As soon as I learned that a nineteenth century woman naturalist was the main character of Elizabeth Gilbert’s THE SIGNATURE OF ALL THINGS, then opened to reproductions of antique floral paintings on the endpapers, I knew I wanted to read it, but I didn’t expect the humor that flashes through much of Elizabeth Gilbert’s fascinating novel. You’d hope I knew better, but I fell for the stereotype of over-serious scientist. I was surprised and smiling on the first pages, when an array of people respond to the main character’s birth with an array of blessings and disappointments that have little to do with the fact of a baby. Then we skip to a description of the grandfather, “an orchard man at Kew –a humble man, respected by his masters, as much as anyone can respect a humble orchard man.” There’s a sense of the ghost of Charles Dickens hovering, with an eye that sees through pretensions, with a tone that’s always warm-hearted.
The novel proceeds in a Victorian way, spending a good amount of time away from our heroine to learn about her genealogy. Fortunately, her father is a rogue who sails with Captain Cook, having adventures on sea and islands that will appear later, for a nice structural balance. And then there is Alma, who is shown never larger than life, but we are always aware of her sometimes awkward body, her excellent mind, her deep loves. We get well-drawn pictures of the world she loves: at dinner tables with good silver and china, in her library hideaway, in a cave made of mosses, aboard a ship, and in gardens. Her life seems believable in the decades of routines she follows, and the occasional wild surprises. She’s sort of odd and sort of ordinary, wonderful and baffling, so that I could keep reading even when the plot turned in what to me seemed a wrong way. I was glad I stuck it out. The ending couldn’t have been more perfect.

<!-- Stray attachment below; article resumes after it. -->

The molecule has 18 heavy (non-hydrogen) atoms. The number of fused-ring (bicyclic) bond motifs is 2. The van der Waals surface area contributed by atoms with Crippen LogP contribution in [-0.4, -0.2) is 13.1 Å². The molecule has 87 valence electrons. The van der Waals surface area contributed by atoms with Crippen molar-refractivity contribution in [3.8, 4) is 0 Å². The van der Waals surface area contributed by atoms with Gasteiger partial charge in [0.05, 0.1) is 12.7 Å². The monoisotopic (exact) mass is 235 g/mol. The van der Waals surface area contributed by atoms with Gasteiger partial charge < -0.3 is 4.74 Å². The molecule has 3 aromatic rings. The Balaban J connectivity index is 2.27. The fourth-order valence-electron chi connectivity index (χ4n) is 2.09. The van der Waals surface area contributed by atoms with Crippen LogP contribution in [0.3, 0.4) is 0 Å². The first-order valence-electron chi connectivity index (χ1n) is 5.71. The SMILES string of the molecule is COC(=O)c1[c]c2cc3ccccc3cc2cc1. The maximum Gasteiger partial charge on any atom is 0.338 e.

The themes of various passions are woven well throughout. I particularly liked a scene in which Alma apologizes because her writing about mosses has been read and admired, but only, she says, by about twelve experts in the field, and the man we see her falling in love with exclaims about what a marvelous number twelve is. Now we fall for him, too, and with Elizabeth Gilbert, who after selling millions of copies of EAT, PRAY, LOVE, knows a thing or two about what matters and what doesn’t. I wasn’t a big fan of that book, though I enjoyed the eating part. I love that the person who wrote that book could write this different and truly wonderful novel, and admire how she made such a transition. Some of how she managed to keep writing about whatever she feels most matters at the moment is suggested in her lovely essay about poet Jack Gilbert and the courage, wonder, and self forgiveness necessary for a writer, or anyone.